‘I bought a puppet which looked a bit like an emu on a string, and I used that to cheer Tommy up and distract him when we were out and about. Just being a silly Granddad seemed to help.
‘And I kept their favourite DVDs in the car, and played music, which we all enjoyed. Every outing involved a lot of planning. I used to like playing the drums, but there’s not much time for that these days.’
Graham assumed that once he had agreed to take on the children, he would be supported by social services in the same way a foster family might receive help. But he was dismayed to discover that ‘kinship carers’ like him – relatives who take on the care of vulnerable children – have no rights in law and get no automatic financial allowances.
After grafting all his life, Graham was forced to use what little he had saved up to put food on the table and clothe the boys.
Feeling frustrated by the lack of government support, Graham discovered online charity Grandparents Plus, which steered him towards places where he could seek legal and financial advice – as well as put him in touch with others in similar situations for some much-needed emotional support.
‘I don’t have any family locally, so being able to talk to others who understood my situation made me feel less alone,’ says Graham, who was so encouraged he set up his own support group, East Lancs Kinship Carers Association for kinship carers in the North West.
He is also backing the idea of a new law to ensure kinship carers get the help they need.
As Tommy and Rocco got bigger – they are now 15 and 12 – they needed their own space, so Graham was forced to take £40,000 out of his hard-earned pension to fund an extension to his home.
‘Both boys were sharing a box room, and frequently falling out, so I had another bedroom built and we had fun decorating it.
‘Now Tommy has a red room, with Marvel posters up, and he likes skateboards, while Rocco’s room has a wall of spray paint graffiti style in green with his games and an Xbox.’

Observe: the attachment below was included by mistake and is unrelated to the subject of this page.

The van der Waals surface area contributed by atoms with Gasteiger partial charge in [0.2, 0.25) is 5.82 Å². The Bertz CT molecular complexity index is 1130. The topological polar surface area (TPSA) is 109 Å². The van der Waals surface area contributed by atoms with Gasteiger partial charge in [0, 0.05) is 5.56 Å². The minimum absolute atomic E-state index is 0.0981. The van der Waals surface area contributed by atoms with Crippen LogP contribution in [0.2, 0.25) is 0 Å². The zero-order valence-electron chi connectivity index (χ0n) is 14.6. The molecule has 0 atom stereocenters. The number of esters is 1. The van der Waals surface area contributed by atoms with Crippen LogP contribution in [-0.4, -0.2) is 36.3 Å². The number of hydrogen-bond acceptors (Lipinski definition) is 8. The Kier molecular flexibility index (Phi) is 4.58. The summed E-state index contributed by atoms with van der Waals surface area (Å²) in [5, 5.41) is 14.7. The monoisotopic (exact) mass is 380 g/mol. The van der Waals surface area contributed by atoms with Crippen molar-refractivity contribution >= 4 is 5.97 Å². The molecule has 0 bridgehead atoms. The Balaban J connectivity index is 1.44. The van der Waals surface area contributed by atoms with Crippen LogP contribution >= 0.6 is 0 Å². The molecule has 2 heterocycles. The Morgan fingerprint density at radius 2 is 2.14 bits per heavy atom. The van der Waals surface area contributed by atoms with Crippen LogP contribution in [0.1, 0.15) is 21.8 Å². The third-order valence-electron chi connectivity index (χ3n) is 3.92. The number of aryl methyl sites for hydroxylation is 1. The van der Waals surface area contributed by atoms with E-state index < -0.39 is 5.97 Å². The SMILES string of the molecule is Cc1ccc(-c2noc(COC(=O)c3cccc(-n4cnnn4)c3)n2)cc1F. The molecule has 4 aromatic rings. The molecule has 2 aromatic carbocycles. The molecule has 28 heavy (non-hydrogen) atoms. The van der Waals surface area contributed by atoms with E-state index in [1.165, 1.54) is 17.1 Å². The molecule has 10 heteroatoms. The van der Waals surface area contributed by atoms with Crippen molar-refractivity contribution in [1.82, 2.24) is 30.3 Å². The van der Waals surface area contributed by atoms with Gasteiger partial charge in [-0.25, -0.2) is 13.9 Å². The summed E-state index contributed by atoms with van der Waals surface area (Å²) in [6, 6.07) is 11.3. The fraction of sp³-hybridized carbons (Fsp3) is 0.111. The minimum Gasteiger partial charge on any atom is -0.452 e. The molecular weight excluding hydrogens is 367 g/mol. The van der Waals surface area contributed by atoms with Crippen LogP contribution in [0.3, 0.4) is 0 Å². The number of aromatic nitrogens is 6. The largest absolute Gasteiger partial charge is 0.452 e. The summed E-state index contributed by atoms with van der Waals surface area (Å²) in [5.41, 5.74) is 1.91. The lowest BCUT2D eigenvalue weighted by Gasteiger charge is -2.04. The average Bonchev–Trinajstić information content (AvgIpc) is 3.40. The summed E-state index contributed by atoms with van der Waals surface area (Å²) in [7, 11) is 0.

Graham’s daughter, Cheryl, tells him she is grateful to him and has sporadic contact with her sons – they still call her Mum but are wary of her, as is Graham because, although she is in recovery, she still has relapses.
As the boys got older, Graham filled them in gradually about the circumstances that lead to Tommy and Rocco being taken into his care. ‘Sometimes I’d have to say, “Mummy is poorly this week,” and they would accept that.
‘It hasn’t been a bed of roses, it’s been tough. There have been so many difficulties around educational issues, I’ve had to fight so hard to get them the support they need. I’m still fighting 10 years on.
Tommy has a sleeping disorder and attachment issues. Rocco’s ADHD struggles mean school can be hard,’ says Graham. ‘I can be quite strict with them because I don’t want them going off the rails.
‘We have fall-outs like any other family. But my relationship with them is mainly very good. When Rocco comes to me and says, “Granddad, I love you for what you have done for us” it makes my heart melt.
‘These boys deserve the best possible help I can give them so one day they become good men. That’s what I want for them.’
Rise of the kinship carers
Graham is one of thousands of ‘kinship carers’ the government has dubbed the ‘unsung heroes’ – those who step in to look after the vulnerable children of relatives.
Their numbers are on the rise with an estimated 200,000 children in the UK living with relatives, half of whom are grandparents.
Unlike adoptive and foster parents, kinship carers have no rights in law and get no financial allowances, so often end up in debt. Many feel they have no choice as in three quarters of cases, the children would be taken into care if they didn’t step in.
Research has shown that children do better with family members they know and trust.
– The charity Grandparents Plus is calling for a new law to ensure kinship carers get the help they need. For more information click here